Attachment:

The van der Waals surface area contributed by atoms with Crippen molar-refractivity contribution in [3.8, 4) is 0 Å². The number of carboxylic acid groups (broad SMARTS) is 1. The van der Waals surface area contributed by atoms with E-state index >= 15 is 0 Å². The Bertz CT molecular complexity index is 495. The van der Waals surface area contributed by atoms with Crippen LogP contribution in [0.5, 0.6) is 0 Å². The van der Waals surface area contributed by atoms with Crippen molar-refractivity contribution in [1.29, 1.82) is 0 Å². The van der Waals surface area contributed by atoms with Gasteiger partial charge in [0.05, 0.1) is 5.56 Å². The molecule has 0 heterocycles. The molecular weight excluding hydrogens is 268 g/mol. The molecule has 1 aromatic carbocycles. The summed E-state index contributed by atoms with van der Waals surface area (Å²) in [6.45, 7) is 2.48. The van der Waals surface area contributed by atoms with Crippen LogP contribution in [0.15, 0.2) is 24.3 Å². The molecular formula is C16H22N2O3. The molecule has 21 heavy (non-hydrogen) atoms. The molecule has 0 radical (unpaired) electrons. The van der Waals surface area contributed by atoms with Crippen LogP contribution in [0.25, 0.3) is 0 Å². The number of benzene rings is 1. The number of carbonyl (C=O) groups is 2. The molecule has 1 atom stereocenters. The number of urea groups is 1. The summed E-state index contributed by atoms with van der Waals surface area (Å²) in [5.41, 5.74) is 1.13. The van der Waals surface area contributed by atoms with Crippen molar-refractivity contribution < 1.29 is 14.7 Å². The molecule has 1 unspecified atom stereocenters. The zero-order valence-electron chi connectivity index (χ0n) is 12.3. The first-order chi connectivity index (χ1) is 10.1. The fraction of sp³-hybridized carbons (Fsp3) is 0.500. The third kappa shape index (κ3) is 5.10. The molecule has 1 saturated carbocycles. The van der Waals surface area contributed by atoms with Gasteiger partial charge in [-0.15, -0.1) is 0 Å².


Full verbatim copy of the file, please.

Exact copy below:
The van der Waals surface area contributed by atoms with Crippen molar-refractivity contribution in [3.8, 4) is 0 Å². The number of carboxylic acid groups (broad SMARTS) is 1. The van der Waals surface area contributed by atoms with E-state index >= 15 is 0 Å². The Bertz CT molecular complexity index is 495. The van der Waals surface area contributed by atoms with Crippen LogP contribution in [0.5, 0.6) is 0 Å². The van der Waals surface area contributed by atoms with Crippen molar-refractivity contribution in [1.29, 1.82) is 0 Å². The van der Waals surface area contributed by atoms with Gasteiger partial charge in [0.05, 0.1) is 5.56 Å². The molecule has 0 heterocycles. The molecular weight excluding hydrogens is 268 g/mol. The molecule has 1 aromatic carbocycles. The summed E-state index contributed by atoms with van der Waals surface area (Å²) in [6.45, 7) is 2.48. The van der Waals surface area contributed by atoms with Crippen LogP contribution in [0.15, 0.2) is 24.3 Å². The molecular formula is C16H22N2O3. The molecule has 21 heavy (non-hydrogen) atoms. The molecule has 0 radical (unpaired) electrons. The van der Waals surface area contributed by atoms with Crippen LogP contribution in [0.25, 0.3) is 0 Å². The number of benzene rings is 1. The number of carbonyl (C=O) groups is 2. The molecule has 1 atom stereocenters. The number of urea groups is 1. The summed E-state index contributed by atoms with van der Waals surface area (Å²) in [5.41, 5.74) is 1.13. The van der Waals surface area contributed by atoms with Crippen molar-refractivity contribution < 1.29 is 14.7 Å². The molecule has 1 unspecified atom stereocenters. The zero-order valence-electron chi connectivity index (χ0n) is 12.3. The first-order chi connectivity index (χ1) is 10.1. The fraction of sp³-hybridized carbons (Fsp3) is 0.500. The third kappa shape index (κ3) is 5.10. The molecule has 1 saturated carbocycles. The van der Waals surface area contributed by atoms with Gasteiger partial charge in [-0.15, -0.1) is 0 Å².